NEW YORK -- On January 3, 2020, Dr. Anthony Fauci talked about one of the worst health seasons in decades -- for the flu.
Americans would have to dig deep in the headlines to notice a story about a new virus in China
Three days later, the World Health Organization announced a mysterious pneumonia, and less than two weeks after that, President Donald Trump weighed in as the U.S. recorded its first known COVID-19 case in Washington state.
"We have it totally under control," he said.
Warnings then increased. On January 30, WHO declared a global health emergency, and then Trump declared a public health emergency on paper, while downplaying coronavirus in person.
"Looks like by April, in theory, when it gets a little warmer, [the coronavirus] miraculously goes away," Trump said at the time. "I hope that's true."
It was not.
When WHO declared a pandemic on March 11, Merriam-Webster reported that searches soared 115,000 %, making "pandemic" the dictionary's word of the year.
Schools and work went virtual, hospital ships prepared for patients and shoppers emptied shelves of toilet paper. Weddings, baby showers, graduations and virtually all of life moments meant to be shared went virtual.
The Dow dropped 34% in a month, with its worst day ever on March 16. Unemployment surged, and by May, one in five Americans had filed jobless claims.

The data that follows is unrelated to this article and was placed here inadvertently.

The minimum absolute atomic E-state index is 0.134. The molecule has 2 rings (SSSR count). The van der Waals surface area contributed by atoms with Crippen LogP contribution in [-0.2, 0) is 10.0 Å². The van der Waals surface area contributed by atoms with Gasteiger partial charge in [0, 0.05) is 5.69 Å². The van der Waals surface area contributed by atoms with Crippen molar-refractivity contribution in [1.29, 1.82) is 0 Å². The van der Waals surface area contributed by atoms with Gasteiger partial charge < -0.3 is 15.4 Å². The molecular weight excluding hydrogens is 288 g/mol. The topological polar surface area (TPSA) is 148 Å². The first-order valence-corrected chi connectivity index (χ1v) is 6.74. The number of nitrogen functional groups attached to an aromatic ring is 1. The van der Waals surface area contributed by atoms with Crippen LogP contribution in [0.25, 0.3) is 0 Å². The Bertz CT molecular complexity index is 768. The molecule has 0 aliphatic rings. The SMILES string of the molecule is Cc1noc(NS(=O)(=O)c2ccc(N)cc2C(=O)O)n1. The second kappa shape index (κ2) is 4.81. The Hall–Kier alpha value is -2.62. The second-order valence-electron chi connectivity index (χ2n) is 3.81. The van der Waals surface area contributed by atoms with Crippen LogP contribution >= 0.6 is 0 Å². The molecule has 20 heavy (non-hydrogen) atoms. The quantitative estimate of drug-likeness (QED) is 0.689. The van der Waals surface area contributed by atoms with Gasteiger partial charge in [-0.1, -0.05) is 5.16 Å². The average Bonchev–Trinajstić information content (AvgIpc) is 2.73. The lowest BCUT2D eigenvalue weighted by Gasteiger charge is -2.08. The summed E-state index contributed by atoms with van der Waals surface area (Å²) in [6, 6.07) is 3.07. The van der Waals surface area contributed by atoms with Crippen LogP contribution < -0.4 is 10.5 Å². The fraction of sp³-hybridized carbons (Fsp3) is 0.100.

On April 28, the U.S. reached 1 million cases. One week into December, the nation had recorded nearly 15 million cases.
In between, a pandemic turned political.
People in Michigan protested stay-at-home orders. Masks -- or lack thereof -- spoke volumes.
Spring break, summer bike rallies, fall holiday travel all happened, even as Fauci warned that behaviors had to change.
"We've got to hang together on this ... We can make it turn around. We really can," he said.
Even President Trump contracted the virus in the fall.
The government's $10 billion Operation Warp Speed program aimed to get 300 million doses of the vaccine developed and delivered in record time -- by January 2021.
In November, the U.S. saw its first promising results for vaccines, with Pfizer's reporting 95% effectiveness and Moderna's reporting 94%.
As 2020 comes to an end, many questions remain: Who's getting the vaccine and when? And how will we control the surging caseload in the meantime?